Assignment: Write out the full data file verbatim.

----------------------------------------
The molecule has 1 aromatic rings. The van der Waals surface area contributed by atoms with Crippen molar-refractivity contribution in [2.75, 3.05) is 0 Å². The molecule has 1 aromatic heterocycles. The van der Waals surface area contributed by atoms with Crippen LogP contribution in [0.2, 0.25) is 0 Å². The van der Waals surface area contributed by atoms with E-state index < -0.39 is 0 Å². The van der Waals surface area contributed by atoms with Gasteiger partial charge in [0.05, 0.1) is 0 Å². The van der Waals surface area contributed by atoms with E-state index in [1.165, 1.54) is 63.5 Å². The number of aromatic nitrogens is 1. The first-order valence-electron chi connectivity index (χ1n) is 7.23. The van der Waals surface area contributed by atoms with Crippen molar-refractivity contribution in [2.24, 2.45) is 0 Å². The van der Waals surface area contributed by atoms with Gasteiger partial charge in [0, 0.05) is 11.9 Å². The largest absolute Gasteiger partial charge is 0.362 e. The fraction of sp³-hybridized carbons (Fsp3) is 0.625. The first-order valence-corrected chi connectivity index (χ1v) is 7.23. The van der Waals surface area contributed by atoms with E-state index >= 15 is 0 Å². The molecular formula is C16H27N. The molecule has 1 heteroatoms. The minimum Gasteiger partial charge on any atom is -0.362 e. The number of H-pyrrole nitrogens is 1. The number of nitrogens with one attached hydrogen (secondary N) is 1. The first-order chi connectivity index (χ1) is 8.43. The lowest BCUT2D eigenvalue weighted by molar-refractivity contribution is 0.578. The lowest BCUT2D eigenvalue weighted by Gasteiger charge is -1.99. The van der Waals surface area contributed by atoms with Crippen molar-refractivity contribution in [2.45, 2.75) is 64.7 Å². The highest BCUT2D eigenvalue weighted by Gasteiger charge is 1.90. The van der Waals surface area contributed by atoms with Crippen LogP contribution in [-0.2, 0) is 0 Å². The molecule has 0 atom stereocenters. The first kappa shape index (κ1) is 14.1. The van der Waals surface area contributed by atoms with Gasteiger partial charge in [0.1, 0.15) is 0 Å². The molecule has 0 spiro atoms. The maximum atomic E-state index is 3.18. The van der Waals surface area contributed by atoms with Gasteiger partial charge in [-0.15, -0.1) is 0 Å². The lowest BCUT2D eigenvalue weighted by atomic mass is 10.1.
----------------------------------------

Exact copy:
The molecule has 1 aromatic rings. The van der Waals surface area contributed by atoms with Crippen molar-refractivity contribution in [2.75, 3.05) is 0 Å². The molecule has 1 aromatic heterocycles. The van der Waals surface area contributed by atoms with Crippen LogP contribution in [0.2, 0.25) is 0 Å². The van der Waals surface area contributed by atoms with E-state index < -0.39 is 0 Å². The van der Waals surface area contributed by atoms with Gasteiger partial charge in [0.05, 0.1) is 0 Å². The van der Waals surface area contributed by atoms with E-state index in [1.165, 1.54) is 63.5 Å². The number of aromatic nitrogens is 1. The first-order valence-electron chi connectivity index (χ1n) is 7.23. The van der Waals surface area contributed by atoms with Crippen molar-refractivity contribution in [2.24, 2.45) is 0 Å². The van der Waals surface area contributed by atoms with Gasteiger partial charge in [0, 0.05) is 11.9 Å². The largest absolute Gasteiger partial charge is 0.362 e. The fraction of sp³-hybridized carbons (Fsp3) is 0.625. The first-order valence-corrected chi connectivity index (χ1v) is 7.23. The van der Waals surface area contributed by atoms with E-state index >= 15 is 0 Å². The molecular formula is C16H27N. The molecule has 1 heteroatoms. The minimum Gasteiger partial charge on any atom is -0.362 e. The number of H-pyrrole nitrogens is 1. The number of nitrogens with one attached hydrogen (secondary N) is 1. The first-order chi connectivity index (χ1) is 8.43. The lowest BCUT2D eigenvalue weighted by molar-refractivity contribution is 0.578. The lowest BCUT2D eigenvalue weighted by Gasteiger charge is -1.99. The van der Waals surface area contributed by atoms with Crippen molar-refractivity contribution in [2.45, 2.75) is 64.7 Å². The highest BCUT2D eigenvalue weighted by Gasteiger charge is 1.90. The van der Waals surface area contributed by atoms with Crippen LogP contribution in [-0.2, 0) is 0 Å². The molecule has 0 atom stereocenters. The first kappa shape index (κ1) is 14.1. The van der Waals surface area contributed by atoms with Gasteiger partial charge in [0.1, 0.15) is 0 Å². The molecule has 0 spiro atoms. The maximum atomic E-state index is 3.18. The van der Waals surface area contributed by atoms with Gasteiger partial charge in [-0.15, -0.1) is 0 Å². The lowest BCUT2D eigenvalue weighted by atomic mass is 10.1.